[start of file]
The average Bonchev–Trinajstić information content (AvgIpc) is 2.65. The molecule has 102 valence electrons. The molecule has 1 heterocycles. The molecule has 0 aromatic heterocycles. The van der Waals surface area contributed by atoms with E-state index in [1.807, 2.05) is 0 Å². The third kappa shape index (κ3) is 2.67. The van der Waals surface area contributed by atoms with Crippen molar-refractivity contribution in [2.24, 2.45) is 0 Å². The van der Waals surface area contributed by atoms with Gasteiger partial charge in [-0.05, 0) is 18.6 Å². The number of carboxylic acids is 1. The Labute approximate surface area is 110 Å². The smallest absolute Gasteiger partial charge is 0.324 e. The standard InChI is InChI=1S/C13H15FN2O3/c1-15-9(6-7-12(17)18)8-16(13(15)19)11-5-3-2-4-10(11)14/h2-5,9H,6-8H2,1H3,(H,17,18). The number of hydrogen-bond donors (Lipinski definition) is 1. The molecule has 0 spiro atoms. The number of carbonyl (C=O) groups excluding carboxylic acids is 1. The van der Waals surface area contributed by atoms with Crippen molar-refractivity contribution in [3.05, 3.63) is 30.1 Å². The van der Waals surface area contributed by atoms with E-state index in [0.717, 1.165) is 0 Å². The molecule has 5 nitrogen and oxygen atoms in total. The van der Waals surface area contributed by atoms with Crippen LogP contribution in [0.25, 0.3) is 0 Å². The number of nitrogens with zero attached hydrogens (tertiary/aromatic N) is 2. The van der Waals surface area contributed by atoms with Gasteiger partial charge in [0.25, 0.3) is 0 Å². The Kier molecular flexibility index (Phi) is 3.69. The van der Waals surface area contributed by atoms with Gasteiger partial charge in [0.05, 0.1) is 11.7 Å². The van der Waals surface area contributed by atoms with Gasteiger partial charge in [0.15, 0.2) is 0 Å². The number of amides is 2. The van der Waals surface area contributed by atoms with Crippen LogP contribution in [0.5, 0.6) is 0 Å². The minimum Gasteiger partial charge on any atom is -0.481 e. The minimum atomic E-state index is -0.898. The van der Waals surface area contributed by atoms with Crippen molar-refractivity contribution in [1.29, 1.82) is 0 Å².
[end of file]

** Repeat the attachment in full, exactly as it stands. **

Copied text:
The average Bonchev–Trinajstić information content (AvgIpc) is 2.65. The molecule has 102 valence electrons. The molecule has 1 heterocycles. The molecule has 0 aromatic heterocycles. The van der Waals surface area contributed by atoms with E-state index in [1.807, 2.05) is 0 Å². The third kappa shape index (κ3) is 2.67. The van der Waals surface area contributed by atoms with Crippen molar-refractivity contribution in [2.24, 2.45) is 0 Å². The van der Waals surface area contributed by atoms with Gasteiger partial charge in [-0.05, 0) is 18.6 Å². The number of carboxylic acids is 1. The Labute approximate surface area is 110 Å². The smallest absolute Gasteiger partial charge is 0.324 e. The standard InChI is InChI=1S/C13H15FN2O3/c1-15-9(6-7-12(17)18)8-16(13(15)19)11-5-3-2-4-10(11)14/h2-5,9H,6-8H2,1H3,(H,17,18). The number of hydrogen-bond donors (Lipinski definition) is 1. The molecule has 0 spiro atoms. The number of carbonyl (C=O) groups excluding carboxylic acids is 1. The van der Waals surface area contributed by atoms with Crippen molar-refractivity contribution in [3.05, 3.63) is 30.1 Å². The van der Waals surface area contributed by atoms with E-state index in [0.717, 1.165) is 0 Å². The molecule has 5 nitrogen and oxygen atoms in total. The van der Waals surface area contributed by atoms with Crippen LogP contribution in [0.25, 0.3) is 0 Å². The number of nitrogens with zero attached hydrogens (tertiary/aromatic N) is 2. The van der Waals surface area contributed by atoms with Gasteiger partial charge in [0.25, 0.3) is 0 Å². The Kier molecular flexibility index (Phi) is 3.69. The van der Waals surface area contributed by atoms with Gasteiger partial charge in [0.05, 0.1) is 11.7 Å². The van der Waals surface area contributed by atoms with Gasteiger partial charge in [0.15, 0.2) is 0 Å². The number of amides is 2. The van der Waals surface area contributed by atoms with Crippen LogP contribution in [0.5, 0.6) is 0 Å². The minimum Gasteiger partial charge on any atom is -0.481 e. The minimum atomic E-state index is -0.898. The van der Waals surface area contributed by atoms with Crippen molar-refractivity contribution in [1.29, 1.82) is 0 Å².